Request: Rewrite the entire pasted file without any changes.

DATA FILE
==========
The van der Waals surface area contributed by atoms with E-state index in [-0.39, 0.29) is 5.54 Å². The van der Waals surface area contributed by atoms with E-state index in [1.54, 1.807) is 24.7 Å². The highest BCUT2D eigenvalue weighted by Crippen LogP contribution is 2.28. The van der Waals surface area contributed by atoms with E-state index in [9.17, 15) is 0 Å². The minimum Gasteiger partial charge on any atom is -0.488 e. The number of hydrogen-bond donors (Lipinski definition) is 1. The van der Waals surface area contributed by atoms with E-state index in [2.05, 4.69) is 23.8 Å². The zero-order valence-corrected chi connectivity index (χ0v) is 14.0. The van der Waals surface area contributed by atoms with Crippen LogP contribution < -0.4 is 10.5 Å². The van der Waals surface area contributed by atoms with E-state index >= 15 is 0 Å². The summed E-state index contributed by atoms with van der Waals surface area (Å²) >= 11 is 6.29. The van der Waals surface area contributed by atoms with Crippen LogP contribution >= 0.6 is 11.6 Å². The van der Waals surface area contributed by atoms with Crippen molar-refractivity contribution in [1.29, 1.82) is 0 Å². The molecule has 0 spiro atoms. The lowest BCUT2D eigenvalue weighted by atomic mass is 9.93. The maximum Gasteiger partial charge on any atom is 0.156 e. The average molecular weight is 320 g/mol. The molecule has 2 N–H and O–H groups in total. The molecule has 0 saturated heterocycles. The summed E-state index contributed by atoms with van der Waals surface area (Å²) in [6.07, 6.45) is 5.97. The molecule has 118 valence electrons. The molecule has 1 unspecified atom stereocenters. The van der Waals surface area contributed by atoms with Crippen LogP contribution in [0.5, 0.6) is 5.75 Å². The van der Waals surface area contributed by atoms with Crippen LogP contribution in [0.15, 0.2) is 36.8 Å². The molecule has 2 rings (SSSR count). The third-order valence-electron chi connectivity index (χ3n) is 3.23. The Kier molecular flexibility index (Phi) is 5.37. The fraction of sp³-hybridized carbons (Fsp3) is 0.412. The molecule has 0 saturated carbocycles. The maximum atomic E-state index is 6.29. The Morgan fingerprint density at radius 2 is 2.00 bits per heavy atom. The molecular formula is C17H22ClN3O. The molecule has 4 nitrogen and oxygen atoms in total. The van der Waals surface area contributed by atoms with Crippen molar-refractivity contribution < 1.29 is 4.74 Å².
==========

The van der Waals surface area contributed by atoms with E-state index in [-0.39, 0.29) is 5.54 Å². The van der Waals surface area contributed by atoms with E-state index in [1.54, 1.807) is 24.7 Å². The highest BCUT2D eigenvalue weighted by Crippen LogP contribution is 2.28. The van der Waals surface area contributed by atoms with E-state index in [9.17, 15) is 0 Å². The minimum Gasteiger partial charge on any atom is -0.488 e. The number of hydrogen-bond donors (Lipinski definition) is 1. The van der Waals surface area contributed by atoms with E-state index in [2.05, 4.69) is 23.8 Å². The zero-order valence-corrected chi connectivity index (χ0v) is 14.0. The van der Waals surface area contributed by atoms with Crippen LogP contribution < -0.4 is 10.5 Å². The van der Waals surface area contributed by atoms with E-state index >= 15 is 0 Å². The summed E-state index contributed by atoms with van der Waals surface area (Å²) >= 11 is 6.29. The van der Waals surface area contributed by atoms with Crippen LogP contribution >= 0.6 is 11.6 Å². The van der Waals surface area contributed by atoms with Crippen molar-refractivity contribution in [1.29, 1.82) is 0 Å². The molecule has 0 spiro atoms. The lowest BCUT2D eigenvalue weighted by atomic mass is 9.93. The maximum Gasteiger partial charge on any atom is 0.156 e. The average molecular weight is 320 g/mol. The molecule has 2 N–H and O–H groups in total. The molecule has 0 saturated heterocycles. The summed E-state index contributed by atoms with van der Waals surface area (Å²) in [6.07, 6.45) is 5.97. The molecule has 118 valence electrons. The molecule has 1 unspecified atom stereocenters. The van der Waals surface area contributed by atoms with Crippen LogP contribution in [0.5, 0.6) is 5.75 Å². The van der Waals surface area contributed by atoms with Crippen LogP contribution in [0.15, 0.2) is 36.8 Å². The molecule has 2 rings (SSSR count). The third-order valence-electron chi connectivity index (χ3n) is 3.23. The Kier molecular flexibility index (Phi) is 5.37. The fraction of sp³-hybridized carbons (Fsp3) is 0.412. The molecule has 0 saturated carbocycles. The maximum atomic E-state index is 6.29. The Morgan fingerprint density at radius 2 is 2.00 bits per heavy atom. The molecular formula is C17H22ClN3O. The molecule has 4 nitrogen and oxygen atoms in total. The van der Waals surface area contributed by atoms with Crippen molar-refractivity contribution < 1.29 is 4.74 Å².